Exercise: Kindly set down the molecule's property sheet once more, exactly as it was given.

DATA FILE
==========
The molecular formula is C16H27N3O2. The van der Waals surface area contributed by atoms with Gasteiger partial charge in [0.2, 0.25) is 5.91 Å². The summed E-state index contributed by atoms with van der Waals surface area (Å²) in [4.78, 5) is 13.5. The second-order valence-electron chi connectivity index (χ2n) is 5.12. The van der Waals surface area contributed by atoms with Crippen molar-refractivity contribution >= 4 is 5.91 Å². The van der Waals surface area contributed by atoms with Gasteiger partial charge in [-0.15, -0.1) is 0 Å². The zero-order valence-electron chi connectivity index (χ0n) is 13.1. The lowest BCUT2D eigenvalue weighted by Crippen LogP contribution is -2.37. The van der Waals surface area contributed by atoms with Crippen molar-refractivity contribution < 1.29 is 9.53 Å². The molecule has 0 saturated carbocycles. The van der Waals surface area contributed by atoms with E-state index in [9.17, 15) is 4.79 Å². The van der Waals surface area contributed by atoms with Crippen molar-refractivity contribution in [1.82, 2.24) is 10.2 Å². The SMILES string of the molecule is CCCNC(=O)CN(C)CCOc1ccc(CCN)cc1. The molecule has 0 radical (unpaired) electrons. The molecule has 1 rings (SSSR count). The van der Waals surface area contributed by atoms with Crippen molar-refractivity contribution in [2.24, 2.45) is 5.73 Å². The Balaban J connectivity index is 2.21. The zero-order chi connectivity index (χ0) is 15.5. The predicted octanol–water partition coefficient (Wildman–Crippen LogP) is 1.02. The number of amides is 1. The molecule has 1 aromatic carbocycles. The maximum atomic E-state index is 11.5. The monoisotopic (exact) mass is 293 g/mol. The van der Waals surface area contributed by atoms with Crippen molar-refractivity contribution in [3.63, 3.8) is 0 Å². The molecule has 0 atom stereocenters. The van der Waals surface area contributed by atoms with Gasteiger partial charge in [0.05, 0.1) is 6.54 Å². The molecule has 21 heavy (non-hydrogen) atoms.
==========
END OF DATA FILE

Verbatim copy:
The molecular formula is C16H27N3O2. The van der Waals surface area contributed by atoms with Gasteiger partial charge in [0.2, 0.25) is 5.91 Å². The summed E-state index contributed by atoms with van der Waals surface area (Å²) in [4.78, 5) is 13.5. The second-order valence-electron chi connectivity index (χ2n) is 5.12. The van der Waals surface area contributed by atoms with Crippen molar-refractivity contribution >= 4 is 5.91 Å². The van der Waals surface area contributed by atoms with Gasteiger partial charge in [-0.15, -0.1) is 0 Å². The zero-order valence-electron chi connectivity index (χ0n) is 13.1. The lowest BCUT2D eigenvalue weighted by Crippen LogP contribution is -2.37. The van der Waals surface area contributed by atoms with Crippen molar-refractivity contribution < 1.29 is 9.53 Å². The molecule has 0 saturated carbocycles. The van der Waals surface area contributed by atoms with E-state index in [9.17, 15) is 4.79 Å². The van der Waals surface area contributed by atoms with Crippen molar-refractivity contribution in [1.82, 2.24) is 10.2 Å². The SMILES string of the molecule is CCCNC(=O)CN(C)CCOc1ccc(CCN)cc1. The molecule has 0 radical (unpaired) electrons. The molecule has 1 rings (SSSR count). The van der Waals surface area contributed by atoms with Crippen molar-refractivity contribution in [2.24, 2.45) is 5.73 Å². The Balaban J connectivity index is 2.21. The zero-order chi connectivity index (χ0) is 15.5. The predicted octanol–water partition coefficient (Wildman–Crippen LogP) is 1.02. The number of amides is 1. The molecule has 1 aromatic carbocycles. The maximum atomic E-state index is 11.5. The monoisotopic (exact) mass is 293 g/mol. The van der Waals surface area contributed by atoms with Crippen molar-refractivity contribution in [3.63, 3.8) is 0 Å². The molecule has 0 atom stereocenters. The van der Waals surface area contributed by atoms with Gasteiger partial charge in [0.05, 0.1) is 6.54 Å². The molecule has 21 heavy (non-hydrogen) atoms.